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Which Eggs are Best?

Are some eggs more nutritious than others?

By
Monica Reinagel, MS, LD/N, CNS,
Episode #083

What Makes Eggs More Nutritious?

There are two ways to improve the nutritional quality of eggs. One is to give the chickens access to pasture, where they can eat green plants and insects. That increases the amount of beta-carotene, vitamin D, E, and omega-3 fatty acids in the eggs. All of these particular nutrients, by the way, are found in the yolks. The chicken’s diet doesn’t really affect the egg whites, which are primarily protein. Also, be aware that the nutritional content, appearance, and flavor of eggs from pastured hens varies with the season, as the flora and fauna of the pasture changes.

I should point out that pastured chickens are not necessarily organic and organic chickens are not necessarily pastured. Organic chickens may be fed organic chicken feed but never allowed to graze open pasture.  Conversely, pastured chickens may or may not be grazing on land that’s been certified organic.  

More Nutritious Chicken Feed Makes More Nutritious Eggs

Pastured and omega-3 fortified eggs offer some nutritional advantages—but regular eggs are still very nutritious.

The other way to improve the nutritional quality of the eggs is to fortify the chicken feed with nutrients that you’d like to see in the eggs. Eggland’s Best produces eggs that are higher in Omega-3 fatty acids and vitamin E, for example, by adding flaxseed to the chicken feed. Any type of chicken, whether pastured, organic, both, or neither, may be given feed that’s been fortified with additional nutrients like omega-3s or vitamin E.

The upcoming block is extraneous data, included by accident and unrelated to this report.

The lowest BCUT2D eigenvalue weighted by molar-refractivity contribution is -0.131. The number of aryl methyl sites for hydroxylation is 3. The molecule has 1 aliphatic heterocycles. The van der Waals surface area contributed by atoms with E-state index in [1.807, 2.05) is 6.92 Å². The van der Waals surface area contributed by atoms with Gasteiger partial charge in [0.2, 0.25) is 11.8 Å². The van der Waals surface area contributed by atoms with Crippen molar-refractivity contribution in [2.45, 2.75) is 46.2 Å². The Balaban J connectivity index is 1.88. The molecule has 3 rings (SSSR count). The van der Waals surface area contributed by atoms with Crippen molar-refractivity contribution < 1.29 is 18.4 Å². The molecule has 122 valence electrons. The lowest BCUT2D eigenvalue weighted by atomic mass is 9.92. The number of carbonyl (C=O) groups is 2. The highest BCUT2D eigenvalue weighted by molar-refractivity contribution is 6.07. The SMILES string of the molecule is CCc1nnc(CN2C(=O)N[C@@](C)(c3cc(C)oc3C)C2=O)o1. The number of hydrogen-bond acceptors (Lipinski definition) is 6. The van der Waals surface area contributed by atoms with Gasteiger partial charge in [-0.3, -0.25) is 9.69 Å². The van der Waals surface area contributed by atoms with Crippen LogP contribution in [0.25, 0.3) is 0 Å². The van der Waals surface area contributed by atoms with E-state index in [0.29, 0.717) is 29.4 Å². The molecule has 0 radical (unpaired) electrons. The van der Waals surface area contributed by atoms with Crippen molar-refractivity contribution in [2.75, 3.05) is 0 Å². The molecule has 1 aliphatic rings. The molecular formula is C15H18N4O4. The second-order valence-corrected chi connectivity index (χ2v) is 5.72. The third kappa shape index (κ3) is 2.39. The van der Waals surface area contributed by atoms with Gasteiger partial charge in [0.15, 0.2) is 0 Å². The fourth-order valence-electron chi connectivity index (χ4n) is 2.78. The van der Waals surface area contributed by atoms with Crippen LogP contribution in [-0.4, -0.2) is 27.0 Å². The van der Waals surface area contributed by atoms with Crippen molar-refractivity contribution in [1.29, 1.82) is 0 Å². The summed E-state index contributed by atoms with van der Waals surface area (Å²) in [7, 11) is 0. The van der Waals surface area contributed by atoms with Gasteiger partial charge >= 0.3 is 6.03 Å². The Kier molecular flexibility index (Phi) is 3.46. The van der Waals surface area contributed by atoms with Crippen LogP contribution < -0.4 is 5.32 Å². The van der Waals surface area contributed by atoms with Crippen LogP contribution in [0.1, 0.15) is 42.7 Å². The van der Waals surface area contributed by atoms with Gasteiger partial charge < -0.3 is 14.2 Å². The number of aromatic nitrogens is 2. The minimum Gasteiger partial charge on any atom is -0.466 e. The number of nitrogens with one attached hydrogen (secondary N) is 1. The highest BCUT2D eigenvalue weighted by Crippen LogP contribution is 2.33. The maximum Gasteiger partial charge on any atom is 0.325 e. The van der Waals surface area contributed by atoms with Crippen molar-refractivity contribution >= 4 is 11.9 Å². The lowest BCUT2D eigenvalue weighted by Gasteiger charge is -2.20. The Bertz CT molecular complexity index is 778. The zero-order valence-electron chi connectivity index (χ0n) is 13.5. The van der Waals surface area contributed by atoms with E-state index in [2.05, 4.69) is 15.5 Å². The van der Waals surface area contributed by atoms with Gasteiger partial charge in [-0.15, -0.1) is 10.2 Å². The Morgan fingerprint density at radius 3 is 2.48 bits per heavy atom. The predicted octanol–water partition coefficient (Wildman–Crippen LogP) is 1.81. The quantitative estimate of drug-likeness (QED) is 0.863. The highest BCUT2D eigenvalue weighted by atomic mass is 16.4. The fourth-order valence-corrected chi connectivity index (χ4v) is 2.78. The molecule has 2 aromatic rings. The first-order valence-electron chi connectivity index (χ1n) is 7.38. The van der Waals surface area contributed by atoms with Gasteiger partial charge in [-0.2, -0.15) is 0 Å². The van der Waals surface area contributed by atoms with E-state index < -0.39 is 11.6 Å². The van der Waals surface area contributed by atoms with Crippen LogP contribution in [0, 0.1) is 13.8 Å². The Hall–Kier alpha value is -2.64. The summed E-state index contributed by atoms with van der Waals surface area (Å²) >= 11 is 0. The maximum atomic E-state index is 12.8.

Quick and Dirty Tips on Which Eggs are Best

It’s all a little confusing, I’ll grant you. But now that I’ve given a little background on what all these terms do and don’t mean, here are my quick and dirty tips about eggs.

  1. Terms like “cage-free” and “free-range” don’t tell you much about how the animals are being raised. If animal welfare is a concern, you need to do some research on your farmer.

  2. Buying organic eggs helps keep pesticides and antibiotics out of farmyards and the larger environment—but doesn’t necessarily get you more nutritious eggs.

  3. Pastured and omega-3 fortified eggs offer some nutritional advantages—although I’d like to point out that regular old eggs are still very nutritious.

Keep in Touch

If you have a suggestion for a future show topic send an email to nutrition@quickanddirtytips.com or leave me a voice mail at 206-203-1438.  You can also post comments and questions on my Nutrition Diva Facebook Page or on Twitter.  I answer a lot of listener questions in my free weekly newsletter, so if you’ve sent a question my way, be sure you’re signed up to receive that.

Have a great week and remember to eat something good for me!

RESOURCES: 

What egg labels tell you about animal welfare  (Humane Society)

Requirements for organic certification of eggs  (About.com:Green Living)

Omega-3 enriched eggs (Canadian Egg Marketing Association)

Salmonella risk from organic eggs  (NutritionData.com)
 

Eggs image courtesy of Shutterstock

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